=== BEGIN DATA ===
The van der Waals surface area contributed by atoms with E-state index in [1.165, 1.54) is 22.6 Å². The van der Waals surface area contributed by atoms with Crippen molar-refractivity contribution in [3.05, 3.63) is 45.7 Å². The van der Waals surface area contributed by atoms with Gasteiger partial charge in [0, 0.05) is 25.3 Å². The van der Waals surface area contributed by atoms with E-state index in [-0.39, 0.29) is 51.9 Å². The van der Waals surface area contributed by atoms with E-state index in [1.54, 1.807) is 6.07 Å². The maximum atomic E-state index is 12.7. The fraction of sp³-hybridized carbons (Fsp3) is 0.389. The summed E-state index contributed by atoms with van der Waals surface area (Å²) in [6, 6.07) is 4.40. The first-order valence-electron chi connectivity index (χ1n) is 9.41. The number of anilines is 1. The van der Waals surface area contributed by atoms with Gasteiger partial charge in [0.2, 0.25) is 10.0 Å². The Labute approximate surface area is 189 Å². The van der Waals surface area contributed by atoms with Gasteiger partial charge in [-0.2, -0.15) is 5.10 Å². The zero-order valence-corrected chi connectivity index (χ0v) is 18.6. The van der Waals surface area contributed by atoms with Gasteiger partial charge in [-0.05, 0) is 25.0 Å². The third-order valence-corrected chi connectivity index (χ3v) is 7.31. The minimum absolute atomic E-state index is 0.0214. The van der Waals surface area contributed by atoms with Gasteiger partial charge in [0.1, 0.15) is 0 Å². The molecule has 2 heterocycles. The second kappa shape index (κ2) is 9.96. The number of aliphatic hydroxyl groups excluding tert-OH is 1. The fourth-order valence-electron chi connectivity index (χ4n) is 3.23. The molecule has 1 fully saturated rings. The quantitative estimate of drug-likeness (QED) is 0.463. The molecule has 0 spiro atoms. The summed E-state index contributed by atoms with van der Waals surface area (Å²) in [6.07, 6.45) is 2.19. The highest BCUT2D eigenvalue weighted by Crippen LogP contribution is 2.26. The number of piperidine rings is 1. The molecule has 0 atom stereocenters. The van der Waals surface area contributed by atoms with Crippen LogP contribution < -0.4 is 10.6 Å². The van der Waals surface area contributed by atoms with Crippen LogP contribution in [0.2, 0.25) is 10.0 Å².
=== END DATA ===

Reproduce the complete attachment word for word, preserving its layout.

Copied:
The van der Waals surface area contributed by atoms with E-state index in [1.165, 1.54) is 22.6 Å². The van der Waals surface area contributed by atoms with Crippen molar-refractivity contribution in [3.05, 3.63) is 45.7 Å². The van der Waals surface area contributed by atoms with Gasteiger partial charge in [0, 0.05) is 25.3 Å². The van der Waals surface area contributed by atoms with E-state index in [-0.39, 0.29) is 51.9 Å². The van der Waals surface area contributed by atoms with E-state index in [1.54, 1.807) is 6.07 Å². The maximum atomic E-state index is 12.7. The fraction of sp³-hybridized carbons (Fsp3) is 0.389. The summed E-state index contributed by atoms with van der Waals surface area (Å²) in [6, 6.07) is 4.40. The first-order valence-electron chi connectivity index (χ1n) is 9.41. The number of anilines is 1. The van der Waals surface area contributed by atoms with Gasteiger partial charge in [0.2, 0.25) is 10.0 Å². The Labute approximate surface area is 189 Å². The van der Waals surface area contributed by atoms with Gasteiger partial charge in [-0.2, -0.15) is 5.10 Å². The zero-order valence-corrected chi connectivity index (χ0v) is 18.6. The van der Waals surface area contributed by atoms with Gasteiger partial charge in [-0.05, 0) is 25.0 Å². The third-order valence-corrected chi connectivity index (χ3v) is 7.31. The minimum absolute atomic E-state index is 0.0214. The van der Waals surface area contributed by atoms with Gasteiger partial charge in [0.1, 0.15) is 0 Å². The molecule has 2 heterocycles. The second kappa shape index (κ2) is 9.96. The number of aliphatic hydroxyl groups excluding tert-OH is 1. The fourth-order valence-electron chi connectivity index (χ4n) is 3.23. The molecule has 1 fully saturated rings. The quantitative estimate of drug-likeness (QED) is 0.463. The molecule has 0 spiro atoms. The summed E-state index contributed by atoms with van der Waals surface area (Å²) in [6.07, 6.45) is 2.19. The highest BCUT2D eigenvalue weighted by Crippen LogP contribution is 2.26. The number of piperidine rings is 1. The molecule has 0 atom stereocenters. The van der Waals surface area contributed by atoms with Crippen LogP contribution < -0.4 is 10.6 Å². The van der Waals surface area contributed by atoms with Crippen LogP contribution in [0.2, 0.25) is 10.0 Å².